Insider Exclusive: Choosing the Perfect Hotel for Your Student Group

Insider Exclusive: Choosing the Perfect Hotel for Your Student Group

Factors to consider when booking a student vs. adult group hotel

By Robert Miller, Esq., Owner of TravelAdvocates

Selecting the perfect hotel for your group depends on many factors: budget, location, amenities, and others. Perhaps the single most important determining factor for choosing the right hotel is the group attendees themselves. Is the group made up mostly of adults or students? The answer to that one question should set you on one of two different hotel-finding paths.

As the 2017 Student Youth Travel Association (SYTA) Annual Conference approaches (Aug. 25–29 in Albuquerque, N.M.), I am reminded that we use different strategies in selecting a hotel suitable for a student group than we do for an adult group. For example, with an adult group, we are typically looking for group-friendly hotels without arduous stairs leading up from the bus drop-off area to the lobby for customers to navigate. Senior adults may not do well on stairs. In contrast, nimble students may be totally fine navigating stairs. This comes in handy, especially in the National Parks where many hotels still have stairs.

Room rate budgets for student groups typically are lower than adult groups. Students are fundraising to travel, so every dollar counts. Where adults usually stay two per room, American students tend to quad up (the Brits don’t like their students sharing a bed, but we’ll leave that for a different article).

Unlike adult groups, student groups usually have strict rules in where their rooms are blocked. Specifically, boys are to be blocked on one floor, girls on another, and all rooms blocked on as few floors (with clear lines of sight) as possible to minimize the number of security guards required. Student-friendly hotels need to have many doubles per floor to minimize the number of floors utilized by the group.

The amenities inside the room are also important to consider. Adults may revel in having a balcony or a stocked minibar in their room. Student tour operators cringe at the inherent safety risks an accessible balcony presents (hotels can often lock the balcony doors to resolve this issue). A minibar stocked with alcohol and expensive snacks will need to be emptied or removed prior to any student checking into that room. Hotels should also be instructed in advance to turn off paid movies and phones within any student rooms. No one wants a big incidentals bill.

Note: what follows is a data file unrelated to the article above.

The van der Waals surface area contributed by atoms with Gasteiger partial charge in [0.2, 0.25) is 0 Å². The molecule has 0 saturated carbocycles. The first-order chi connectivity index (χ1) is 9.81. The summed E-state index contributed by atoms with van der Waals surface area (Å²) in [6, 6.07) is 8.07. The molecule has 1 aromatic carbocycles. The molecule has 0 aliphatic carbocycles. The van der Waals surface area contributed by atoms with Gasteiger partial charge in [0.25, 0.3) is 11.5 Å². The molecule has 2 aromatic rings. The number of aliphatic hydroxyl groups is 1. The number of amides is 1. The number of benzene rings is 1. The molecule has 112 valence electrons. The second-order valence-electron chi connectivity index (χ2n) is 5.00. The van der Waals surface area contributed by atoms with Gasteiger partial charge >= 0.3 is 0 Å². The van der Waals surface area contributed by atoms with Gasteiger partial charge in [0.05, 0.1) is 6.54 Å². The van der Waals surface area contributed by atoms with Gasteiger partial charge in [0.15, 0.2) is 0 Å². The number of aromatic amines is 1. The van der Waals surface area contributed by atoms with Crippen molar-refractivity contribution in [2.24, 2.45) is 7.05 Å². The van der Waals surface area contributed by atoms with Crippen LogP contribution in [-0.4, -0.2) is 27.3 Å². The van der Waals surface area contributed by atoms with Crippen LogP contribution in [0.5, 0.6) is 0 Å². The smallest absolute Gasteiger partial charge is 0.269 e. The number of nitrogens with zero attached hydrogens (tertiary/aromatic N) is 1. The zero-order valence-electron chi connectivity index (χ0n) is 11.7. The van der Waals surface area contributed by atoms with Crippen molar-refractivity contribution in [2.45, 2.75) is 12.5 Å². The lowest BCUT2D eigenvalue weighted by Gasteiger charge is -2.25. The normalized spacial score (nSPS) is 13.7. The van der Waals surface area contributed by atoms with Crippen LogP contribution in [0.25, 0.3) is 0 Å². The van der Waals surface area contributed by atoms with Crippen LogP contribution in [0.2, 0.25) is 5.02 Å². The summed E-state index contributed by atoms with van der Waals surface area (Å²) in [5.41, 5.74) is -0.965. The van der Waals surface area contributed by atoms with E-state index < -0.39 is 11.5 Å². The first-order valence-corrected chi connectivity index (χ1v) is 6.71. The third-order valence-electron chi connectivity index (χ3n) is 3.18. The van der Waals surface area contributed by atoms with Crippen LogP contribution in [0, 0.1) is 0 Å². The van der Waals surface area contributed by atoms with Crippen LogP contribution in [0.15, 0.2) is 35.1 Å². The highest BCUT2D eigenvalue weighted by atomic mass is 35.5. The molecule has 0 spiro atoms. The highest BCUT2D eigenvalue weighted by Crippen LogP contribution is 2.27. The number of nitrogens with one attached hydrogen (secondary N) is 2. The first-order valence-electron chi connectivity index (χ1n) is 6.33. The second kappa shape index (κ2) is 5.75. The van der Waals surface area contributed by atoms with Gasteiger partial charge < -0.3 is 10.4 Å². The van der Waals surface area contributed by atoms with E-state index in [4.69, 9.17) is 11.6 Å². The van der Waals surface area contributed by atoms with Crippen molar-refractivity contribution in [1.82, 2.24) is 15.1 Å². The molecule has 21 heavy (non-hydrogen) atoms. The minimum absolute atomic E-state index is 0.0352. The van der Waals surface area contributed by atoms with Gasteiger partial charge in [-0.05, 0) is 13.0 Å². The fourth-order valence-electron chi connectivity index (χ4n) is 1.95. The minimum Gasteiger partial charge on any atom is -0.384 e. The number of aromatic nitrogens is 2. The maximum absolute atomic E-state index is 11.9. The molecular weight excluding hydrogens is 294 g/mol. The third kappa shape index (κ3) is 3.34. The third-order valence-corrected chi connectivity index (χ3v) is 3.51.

What about outside the room? Hotels featuring motel-style exterior corridors usually pose a security hazard for student operators. We don’t want students escaping in the middle of the night! Interior corridor hotels are best for the safety and security of students.

Breakfast at the hotel is usually more important to a student group than an adult group. It is best to find a hotel that can feed every member of your student group at the same time (eating in shifts works for some group itineraries, but not others). If a private meeting room for breakfast isn’t an option, make sure to ask how many people can eat comfortably at the same time in the hotel’s common breakfast area. Whereas adults tend to go down for breakfast at different times, students typically sleep late and descend upon the breakfast area all at once. That’s a lot of cinnamon rolls!

Robert Miller is owner of TravelAdvocates, a group hotel service provider catering to tour operators globally. TravelAdvocates is a Strategic Partner of SYTA and member of ABA. For more information visit

About the American Bus Association

The American Bus Association (ABA) is the trade organization of the intercity bus industry, with more than 1,000 motorcoach and tour company members in the United States and Canada. Its members operate charter, tour, regular route, airport express, special operations and contract services. Another 2,800 members are travel and tourism organizations and suppliers of bus products and services who work in partnership with the North American motorcoach industry.


Melanie Hinton, Vice President, Communications & Marketing, ABA
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